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Janis, who plays as one of the two gunners for special teams coordinator Ron Zook, had been contained for most of the year by opposing return units that dedicated two players to jamming him at the line of scrimmage. He made only five special teams tackles this season after leading the Packers with 11 in 2015.

Against the Giants, however, he played with more aggression and careened down the field to combine for two tackles that held Harris to no gain and 1 yard, respectively, on a pair of punts.

“I think I was a little more physical this week than I was last week against the Lions,” Janis said. “That was something I wanted to make sure that I (did). They shut me down pretty good. Just trying to be more physical this game and use my hands a little bit more. Worked out pretty well.

“I’ve been getting double-teamed quite a bit. That’s the biggest thing. Just working on defeating double teams in practice and working on using the hands more, being a little more physical.”

The other half of Janis’ success belongs to Schum, the punter claimed off waivers by general manager Ted Thompson near the end of training camp.

Schum, who grew accustomed to cold weather during his college days at Buffalo, kicked very well in single-digit temperatures. His six attempts produced a net average of 41.2 yards per kick that would have broken the franchise record of 40.3 set by Tim Masthay last season. Three of his punts landed inside the 12-yard line.

“I felt like I hit the ball pretty solid,” Schum said. “Not every ball was perfect and how I wanted to hit them, but in single-degree temperatures and being able to hit the ball as well as I did, it’s always nice to show them again that I’m a cold-weather punter and I can handle it. Our guys did a hell of a job to be able to run down there and really contain the returner and come out of that game with practically no return yards against us; that’s a huge win for us.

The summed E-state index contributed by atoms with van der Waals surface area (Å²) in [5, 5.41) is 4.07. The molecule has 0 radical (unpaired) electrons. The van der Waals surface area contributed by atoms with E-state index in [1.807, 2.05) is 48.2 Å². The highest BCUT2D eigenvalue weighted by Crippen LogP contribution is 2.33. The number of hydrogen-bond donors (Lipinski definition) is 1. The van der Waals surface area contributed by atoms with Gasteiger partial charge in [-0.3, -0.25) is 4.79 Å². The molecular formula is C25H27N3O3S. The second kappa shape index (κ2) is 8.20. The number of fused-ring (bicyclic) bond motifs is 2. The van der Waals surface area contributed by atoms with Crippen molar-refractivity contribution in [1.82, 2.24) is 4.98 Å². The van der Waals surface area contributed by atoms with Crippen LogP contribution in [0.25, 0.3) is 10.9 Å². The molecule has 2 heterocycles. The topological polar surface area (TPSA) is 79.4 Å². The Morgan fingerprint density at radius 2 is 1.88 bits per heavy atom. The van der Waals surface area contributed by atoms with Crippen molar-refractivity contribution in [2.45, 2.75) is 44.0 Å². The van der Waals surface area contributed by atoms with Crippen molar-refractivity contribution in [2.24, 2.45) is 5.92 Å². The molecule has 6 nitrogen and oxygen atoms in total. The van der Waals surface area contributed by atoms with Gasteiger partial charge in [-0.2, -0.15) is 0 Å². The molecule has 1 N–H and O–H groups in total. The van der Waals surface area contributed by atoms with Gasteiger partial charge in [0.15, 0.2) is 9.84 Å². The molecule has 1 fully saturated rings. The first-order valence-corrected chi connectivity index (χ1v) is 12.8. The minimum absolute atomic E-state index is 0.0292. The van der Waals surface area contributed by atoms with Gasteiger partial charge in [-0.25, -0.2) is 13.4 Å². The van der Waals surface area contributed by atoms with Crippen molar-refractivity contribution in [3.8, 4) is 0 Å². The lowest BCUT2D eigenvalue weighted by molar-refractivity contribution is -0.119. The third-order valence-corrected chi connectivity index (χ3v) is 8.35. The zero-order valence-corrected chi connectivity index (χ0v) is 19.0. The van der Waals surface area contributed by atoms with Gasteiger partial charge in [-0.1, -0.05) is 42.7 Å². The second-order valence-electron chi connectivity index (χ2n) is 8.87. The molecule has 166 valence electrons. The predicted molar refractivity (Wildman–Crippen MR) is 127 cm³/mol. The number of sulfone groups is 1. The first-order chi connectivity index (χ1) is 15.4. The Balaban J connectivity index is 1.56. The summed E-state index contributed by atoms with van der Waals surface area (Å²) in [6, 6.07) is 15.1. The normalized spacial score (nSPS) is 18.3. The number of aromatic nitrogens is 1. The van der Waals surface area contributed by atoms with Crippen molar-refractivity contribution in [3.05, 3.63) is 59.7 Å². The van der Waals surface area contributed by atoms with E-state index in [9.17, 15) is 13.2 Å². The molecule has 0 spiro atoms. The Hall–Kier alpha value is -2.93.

“I got here for a reason so I’m just believing in myself. It’s been going really great. I feel like I’ve been performing pretty well. And again, my guys have been doing an awesome job helping me out and I’m helping them out. It’s just all around a great unit.”

Then there’s Crosby, whose kickoff accuracy has handcuffed opposing returners in recent weeks. Remember when he kept the ball away from Cordarrelle Patterson of the Minnesota Vikings on Christmas Eve?

And against the Giants he was mostly solid once again, limiting Harris and Odell Beckham Jr. to a long return of 31 yards. But his highlight was a sideline squeaker that drew return man Bobby Rainey into no man’s land. Rainey lost his balance and fell out of bounds at the 3-yard line.

“It just gives us that little bit of momentum,” Janis said of the collective special teams performance. “Just kind of gives us that confidence knowing we can go in and shut down guys that are really good special teams players.”

And it happened at exactly the right time.